Posted by: paulgarner | November 6, 2010

Attenborough’s First Life

Friday evening saw part one of David Attenborough’s First Life programme broadcast on BBC2. It took a look at the early history of animals from an evolutionary perspective, from the rise of multicellularity to the origin of complex metazoans. As you’d expect, there was some beautiful photography as well as some gorgeous digital reconstructions of fossil organisms.

The programme focused upon the Neoproterozoic fossil record, conventionally dated between 1,000 and 542 million years ago. The middle part of the Neoproterozoic – the Cryogenian – is thought to have been a time of global glaciation, with ice sheets extending into the tropics. This was illustrated in the programme by a visit to eastern Canada, where diamictites containing ‘dropstones’ were said to be evidence of ancient ice sheets. Then in the latter part of the Neoproterozoic – the Ediacaran – the first animals make their appearance. The viewer was shown remarkable and exquisite fossil animals from the Charnwood Forest in Leicestershire, Mistaken Point in Newfoundland, and the Ediacara Hills of southern Australia. What follows isn’t a critical review of the programme, just a few thoughts that may help to place this part of the fossil record into a creationist context.

First of all, what about that global glaciation? As the programme pointed out, ‘dropstone’-bearing sediments of Neoproterozoic age have been found all over the world, even at equatorial palaeolatitudes. This has led geologists to develop the ‘snowball earth’ theory, which suggests that ice sheets covered all, or nearly all, the earth’s surface around 650 million years ago. But are these rocks really glacial in origin? Before the ‘snowball earth’ theory was developed, some geologists (e.g. Schermerhorn 1974) interpreted these rocks as catastrophic submarine slides, rather than glaciomarine indicators. Creationists tend to think the non-glacial interpretation was correct. For example, Sigler and Wingerden (1998) and Austin and Wise (1999) have argued that the diamictites of the Kingston Peak Formation, often interpreted as glacial in origin, are in fact debris flow deposits associated with the collapse of the continental margins at the beginning of the Flood. Diamictites of equivalent age are found at many locations around the world, and creationists think they have been mistakenly interpreted as the product of glaciation.

Stratigraphically above these diamictites, the first animal fossils make their appearance. They take the form of enigmatic segmented, disc-like or frond-like organisms now known as the Ediacaran fauna after the locality in South Australia where they were first discovered in 1946. How do creationists understand these strange and unfamiliar fossils? Kurt Wise has interpreted them as the inhabitants of a deep-water, sandy environment that was located on the pre-Flood continental shelf, one of a series of marine ecosystems buried and preserved near the beginning of the Flood (Wise 2003). Evidences of rapid burial often accompany these extraordinary fossils, as the programme made clear. For instance, the delicate organisms fossilized at Mistaken Point in Newfoundland occur within a deep-water turbidite sequence and were preserved by being buried in fine volcanic ash (Wood et al. 2003).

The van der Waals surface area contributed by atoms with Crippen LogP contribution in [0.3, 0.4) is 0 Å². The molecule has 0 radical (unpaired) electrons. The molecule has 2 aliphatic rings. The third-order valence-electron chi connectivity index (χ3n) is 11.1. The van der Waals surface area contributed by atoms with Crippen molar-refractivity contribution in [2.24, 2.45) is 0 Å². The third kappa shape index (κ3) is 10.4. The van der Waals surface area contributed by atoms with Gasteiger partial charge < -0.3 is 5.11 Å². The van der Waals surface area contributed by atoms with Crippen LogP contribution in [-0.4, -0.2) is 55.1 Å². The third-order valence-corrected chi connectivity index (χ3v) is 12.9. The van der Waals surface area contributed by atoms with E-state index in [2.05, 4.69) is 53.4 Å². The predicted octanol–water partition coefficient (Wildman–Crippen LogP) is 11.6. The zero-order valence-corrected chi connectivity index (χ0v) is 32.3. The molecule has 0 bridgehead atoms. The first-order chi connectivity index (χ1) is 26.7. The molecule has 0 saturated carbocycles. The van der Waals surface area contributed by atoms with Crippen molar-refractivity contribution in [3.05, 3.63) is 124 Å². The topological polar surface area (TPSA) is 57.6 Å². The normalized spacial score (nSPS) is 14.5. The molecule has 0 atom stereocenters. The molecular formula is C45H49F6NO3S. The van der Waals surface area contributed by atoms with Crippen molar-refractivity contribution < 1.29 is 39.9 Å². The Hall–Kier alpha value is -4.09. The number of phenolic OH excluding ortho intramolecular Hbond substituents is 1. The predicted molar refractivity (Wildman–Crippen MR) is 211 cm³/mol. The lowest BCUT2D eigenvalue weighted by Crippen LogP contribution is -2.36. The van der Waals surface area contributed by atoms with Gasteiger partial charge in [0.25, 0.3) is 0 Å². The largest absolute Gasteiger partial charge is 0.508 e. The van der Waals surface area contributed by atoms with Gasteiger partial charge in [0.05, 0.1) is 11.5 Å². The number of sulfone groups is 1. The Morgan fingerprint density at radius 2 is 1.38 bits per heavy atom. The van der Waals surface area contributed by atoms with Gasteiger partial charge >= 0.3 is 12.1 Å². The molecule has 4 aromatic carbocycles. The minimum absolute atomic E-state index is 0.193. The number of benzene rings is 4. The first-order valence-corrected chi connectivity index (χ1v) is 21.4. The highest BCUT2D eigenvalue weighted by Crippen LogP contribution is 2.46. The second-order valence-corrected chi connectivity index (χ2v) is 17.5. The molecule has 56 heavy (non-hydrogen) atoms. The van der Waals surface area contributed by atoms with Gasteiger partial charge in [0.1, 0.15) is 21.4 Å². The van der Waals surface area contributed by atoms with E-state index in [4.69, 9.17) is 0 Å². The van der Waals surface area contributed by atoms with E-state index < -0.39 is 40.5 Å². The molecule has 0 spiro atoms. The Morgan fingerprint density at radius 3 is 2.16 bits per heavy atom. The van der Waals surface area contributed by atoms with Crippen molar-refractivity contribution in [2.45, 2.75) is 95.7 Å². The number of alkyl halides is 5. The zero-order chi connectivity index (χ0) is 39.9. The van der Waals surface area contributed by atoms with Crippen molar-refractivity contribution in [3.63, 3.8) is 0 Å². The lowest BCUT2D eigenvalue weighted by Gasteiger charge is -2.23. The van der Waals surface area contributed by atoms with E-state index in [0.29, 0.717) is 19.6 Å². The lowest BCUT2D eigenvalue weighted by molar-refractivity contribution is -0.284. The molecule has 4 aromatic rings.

Part two of the programme will look at the Cambrian explosion and the animals of the Lower Palaeozoic.


Austin S. A., Wise K. P. 1999. Gigantic megaclasts within the Kingston Peak Formation (Upper Precambrian, Pahrump Group), southeastern California: evidence for basin margin collapse. Geological Society of America Abstracts With Programs 31(7):A455.

Schermerhorn L. J. G. 1974. Late Precambrian mixtites: glacial and/or nonglacial? American Journal of Science 274:673-824.

Sigler R., Wingerden V. 1998. Submarine flow and slide deposits in the Kingston Peak Formation, Kingston Range, Mojave Desert, California: evidence for catastrophic initiation of Noah’s Flood. In: Walsh R.E. (editor), Proceedings of the Fourth International Conference on Creationism, Creation Science Fellowship, Pittsburgh, PA, pp.487-501.

Wise K. P. 2003. The hydrothermal biome: a pre-Flood environment. In: Ivey R.L. (editor), Proceedings of the Fifth International Conference on Creationism, Creation Science Fellowship, Pittsburgh, PA, pp.359-370.

Wood D. A., Dalrymple R. W., Narbonne G. M., Gehling J. G., Clapham M. E. 2003. Paleoenvironmental analysis of the late Neoproterozoic Mistaken Point and Trepassey formations, southeastern Newfoundland. Canadian Journal of Earth Sciences 40(10):1375-1391.



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